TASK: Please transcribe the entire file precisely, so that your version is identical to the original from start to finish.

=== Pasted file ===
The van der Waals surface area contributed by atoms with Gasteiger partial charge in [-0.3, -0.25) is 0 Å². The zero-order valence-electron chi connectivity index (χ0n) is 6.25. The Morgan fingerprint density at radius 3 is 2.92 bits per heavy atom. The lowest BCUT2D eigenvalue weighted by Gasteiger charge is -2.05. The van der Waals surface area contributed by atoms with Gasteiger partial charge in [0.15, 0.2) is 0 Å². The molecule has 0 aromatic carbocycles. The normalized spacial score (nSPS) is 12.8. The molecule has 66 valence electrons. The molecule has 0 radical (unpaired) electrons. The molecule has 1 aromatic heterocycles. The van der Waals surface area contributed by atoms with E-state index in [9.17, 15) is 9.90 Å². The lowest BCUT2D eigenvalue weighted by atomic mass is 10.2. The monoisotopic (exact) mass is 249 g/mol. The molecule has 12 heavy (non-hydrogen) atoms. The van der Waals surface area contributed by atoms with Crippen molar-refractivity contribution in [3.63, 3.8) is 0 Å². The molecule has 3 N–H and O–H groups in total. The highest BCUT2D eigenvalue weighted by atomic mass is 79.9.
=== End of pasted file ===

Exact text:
The van der Waals surface area contributed by atoms with Gasteiger partial charge in [-0.3, -0.25) is 0 Å². The zero-order valence-electron chi connectivity index (χ0n) is 6.25. The Morgan fingerprint density at radius 3 is 2.92 bits per heavy atom. The lowest BCUT2D eigenvalue weighted by Gasteiger charge is -2.05. The van der Waals surface area contributed by atoms with Gasteiger partial charge in [0.15, 0.2) is 0 Å². The molecule has 0 aromatic carbocycles. The normalized spacial score (nSPS) is 12.8. The molecule has 66 valence electrons. The molecule has 0 radical (unpaired) electrons. The molecule has 1 aromatic heterocycles. The van der Waals surface area contributed by atoms with E-state index in [9.17, 15) is 9.90 Å². The lowest BCUT2D eigenvalue weighted by atomic mass is 10.2. The monoisotopic (exact) mass is 249 g/mol. The molecule has 12 heavy (non-hydrogen) atoms. The van der Waals surface area contributed by atoms with Crippen molar-refractivity contribution in [3.63, 3.8) is 0 Å². The molecule has 3 N–H and O–H groups in total. The highest BCUT2D eigenvalue weighted by atomic mass is 79.9.